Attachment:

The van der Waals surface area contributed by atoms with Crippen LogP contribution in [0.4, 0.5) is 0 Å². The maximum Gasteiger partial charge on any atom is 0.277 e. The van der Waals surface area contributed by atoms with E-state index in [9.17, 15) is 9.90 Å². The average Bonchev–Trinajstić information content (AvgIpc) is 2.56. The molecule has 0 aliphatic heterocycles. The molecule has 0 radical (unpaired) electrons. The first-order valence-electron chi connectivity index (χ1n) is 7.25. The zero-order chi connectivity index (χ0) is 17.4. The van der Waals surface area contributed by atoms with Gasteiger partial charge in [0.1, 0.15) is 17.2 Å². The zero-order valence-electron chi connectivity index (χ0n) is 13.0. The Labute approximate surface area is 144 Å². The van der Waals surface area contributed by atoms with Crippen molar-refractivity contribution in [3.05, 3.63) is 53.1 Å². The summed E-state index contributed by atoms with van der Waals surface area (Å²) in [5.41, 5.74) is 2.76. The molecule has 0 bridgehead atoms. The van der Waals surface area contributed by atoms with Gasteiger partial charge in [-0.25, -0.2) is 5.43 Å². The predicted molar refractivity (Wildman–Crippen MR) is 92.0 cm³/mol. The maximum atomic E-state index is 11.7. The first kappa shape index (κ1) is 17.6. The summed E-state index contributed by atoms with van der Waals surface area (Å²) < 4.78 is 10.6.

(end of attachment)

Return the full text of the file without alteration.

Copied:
The van der Waals surface area contributed by atoms with Crippen LogP contribution in [0.4, 0.5) is 0 Å². The maximum Gasteiger partial charge on any atom is 0.277 e. The van der Waals surface area contributed by atoms with E-state index in [9.17, 15) is 9.90 Å². The average Bonchev–Trinajstić information content (AvgIpc) is 2.56. The molecule has 0 aliphatic heterocycles. The molecule has 0 radical (unpaired) electrons. The first-order valence-electron chi connectivity index (χ1n) is 7.25. The zero-order chi connectivity index (χ0) is 17.4. The van der Waals surface area contributed by atoms with Gasteiger partial charge in [0.1, 0.15) is 17.2 Å². The zero-order valence-electron chi connectivity index (χ0n) is 13.0. The Labute approximate surface area is 144 Å². The van der Waals surface area contributed by atoms with Crippen molar-refractivity contribution in [3.05, 3.63) is 53.1 Å². The summed E-state index contributed by atoms with van der Waals surface area (Å²) in [5.41, 5.74) is 2.76. The molecule has 0 bridgehead atoms. The van der Waals surface area contributed by atoms with Gasteiger partial charge in [-0.25, -0.2) is 5.43 Å². The predicted molar refractivity (Wildman–Crippen MR) is 92.0 cm³/mol. The maximum atomic E-state index is 11.7. The first kappa shape index (κ1) is 17.6. The summed E-state index contributed by atoms with van der Waals surface area (Å²) < 4.78 is 10.6.